includes logistics, purchasing, production integration and inventory integration.
Lastly, the third and performance variables, profitability and return on sales; are
determined from single measurements.
In order to obtain consistent and reliable measures of supply chain flexibility, supply
chain integration and profitability as well as return on sales, a reliability test using
SPSS reliability procedure was conducted to determine the item analysis and internal
consistency and stability of the measurements (Saraph et al. 1989, Flynn et al. 1995,
Churchill, 1979). The reliability analysis was conducted by calculating the
Cronbach’s alpha for each scale. The result shows that the Cronbach’s alpha measure
for performances scales also exceed the threshold point of 0.70 suggested by
Nunnally (1978). The alpha coefficient for Supply Chain Flexibility scales is 0.941
and the alpha coefficient for Supply Chain Integration scales is 0.953 (Table 1).
Having met the requirement of reliability, the composite measure of each construct
can be measured by calculating its mean values (Hair et al. 1995). The results are
presented in Table 2.
Descriptive Statistics Of Critical Variables Of Performance
Supply Chain Flexibility Mean Std. Dev. Reliability
Product Flexibility 4.8750 1.30458 0.941
Volume Flexibility 5.1500 1.29199
Launch / New Product Flexibility 5.0250 1.27073
Distribution Flexibility 5.0000 1.13228
Responsiveness Flexibility 5.1250 1.36227
Supply Chain Integration Mean Std. Dev. Reliability
Logistics integration 5.2000 1.19649 0.953
Purchasing integration 5.5000 1.05131
Production integration 5.6000 0.94032
Inventory integration 5.4000 1.09545
Profitability and return on sales Mean Std. Dev. Reliability
Profitability 5.1250 1.04237 Single measurement
Return on Sales 5.0000 1.14812 Single measurement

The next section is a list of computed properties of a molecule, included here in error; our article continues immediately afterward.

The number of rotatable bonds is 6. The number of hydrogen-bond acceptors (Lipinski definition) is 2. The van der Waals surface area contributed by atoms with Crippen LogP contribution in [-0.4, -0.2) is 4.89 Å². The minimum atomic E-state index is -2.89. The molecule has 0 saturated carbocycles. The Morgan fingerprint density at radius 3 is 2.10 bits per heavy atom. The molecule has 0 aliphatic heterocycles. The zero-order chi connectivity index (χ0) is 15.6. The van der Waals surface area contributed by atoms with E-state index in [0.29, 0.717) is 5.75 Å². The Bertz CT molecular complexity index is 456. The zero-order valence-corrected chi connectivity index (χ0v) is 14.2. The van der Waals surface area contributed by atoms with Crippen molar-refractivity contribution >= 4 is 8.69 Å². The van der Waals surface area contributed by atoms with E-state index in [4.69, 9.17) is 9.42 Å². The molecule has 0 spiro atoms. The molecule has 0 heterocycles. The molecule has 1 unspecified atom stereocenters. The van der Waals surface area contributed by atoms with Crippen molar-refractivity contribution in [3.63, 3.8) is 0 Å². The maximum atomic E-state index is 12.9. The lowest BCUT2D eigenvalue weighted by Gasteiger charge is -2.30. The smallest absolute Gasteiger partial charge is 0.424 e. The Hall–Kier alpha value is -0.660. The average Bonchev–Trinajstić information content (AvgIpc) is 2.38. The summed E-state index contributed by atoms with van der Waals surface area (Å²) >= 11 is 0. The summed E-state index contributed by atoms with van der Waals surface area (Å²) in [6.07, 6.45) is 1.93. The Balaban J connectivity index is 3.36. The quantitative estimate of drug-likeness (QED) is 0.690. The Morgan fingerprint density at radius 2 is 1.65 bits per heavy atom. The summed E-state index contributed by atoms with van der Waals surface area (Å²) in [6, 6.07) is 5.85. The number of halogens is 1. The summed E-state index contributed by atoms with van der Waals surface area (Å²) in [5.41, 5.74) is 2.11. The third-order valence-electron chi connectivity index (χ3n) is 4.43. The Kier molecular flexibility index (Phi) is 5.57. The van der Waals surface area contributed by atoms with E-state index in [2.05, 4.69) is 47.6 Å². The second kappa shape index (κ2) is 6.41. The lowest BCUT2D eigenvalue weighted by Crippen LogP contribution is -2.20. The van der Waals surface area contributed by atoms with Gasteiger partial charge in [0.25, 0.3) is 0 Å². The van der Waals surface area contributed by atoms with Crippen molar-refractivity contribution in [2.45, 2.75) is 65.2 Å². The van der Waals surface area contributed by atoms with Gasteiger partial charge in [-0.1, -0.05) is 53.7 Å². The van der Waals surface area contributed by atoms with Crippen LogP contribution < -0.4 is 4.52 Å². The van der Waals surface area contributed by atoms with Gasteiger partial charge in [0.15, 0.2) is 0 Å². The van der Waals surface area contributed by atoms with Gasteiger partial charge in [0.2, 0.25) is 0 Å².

5. RESEARCH METHODOLOGY
The instrument used in this study was a structured survey questionnaire, which was
designed to assess the companies in term of the described dimensions. The
instrument developed in this study consists of two major parts. The first part
comprises several constructs measuring SCM practices, and the second part
comprises several performance measurements. To enable respondents to indicate
their answers, seven–point interval scales were use for the questionnaire. A total of
seven constructs of SCM, which have been widely referred, were extracted.
Similarly, the dependent variables namely supply chain flexibility, supply chain
integration, profitability and return on sales also used a seven-point interval scale,
representing a range of agreement on statement whether over the past three years
these performances are high relative to competitors after implementing SCM
Sample companies were randomly chosen from manufacturing companies (non-food
based manufacturing companies with medium to high technology) in Klang Valley,
Malaysia. Companies in Klang Valley were chosen because majority of these
companies were situated in Klang Valley (mostly in Kuala Lumpur and Selangor).
The reasons for focusing on this sector are twofold. First, manufacturing companies
have emerged as leading sectors in Malaysia in terms of adopting new manufacturing
and SCM programs and these practices are driven primarily by competitive rather
than regulatory forces. Second, the industry is heterogeneous in terms of sub-sectors
and product/process complexity. As an exploratory study, forty-five useable
responses were received and were analyzed using the SPSS package. The primary
purpose of the research was to measure senior quality managers’ or production
manager’s perception of SCM variables and to gain insight into the benefits of
implementing SCM in the manufacturing industry. The goal is to understand and
determine determinants of SCM that can enhanced SCM performances (supply chain
flexibility and supply chain integration) and bottom line result (profitability and
return on sales). Face to face interviews with SCM managers or production managers
were carried out for checking the information accuracy, validating the outcome of
analysis and developing an understanding of practical aspects of SCM principles
adoption. Given the scarcity of OR research in Malaysia that examines associations
between SCM and performance, the purpose of this paper is to enhance managerial
understandings of SCM and performance by addressing the following questions:
a) What factors that correlates with SCM variables?
b) Which SCM variables have significant impact on performance?
With regards to these questions, the main objectives of this paper are:
1) To empirically explore correlates among SCM variables.
2) To empirically investigate correlates between SCM and performance.
3) To empirically assess the importance of each SCM indicator on performance.
6. STUDY FINDINGS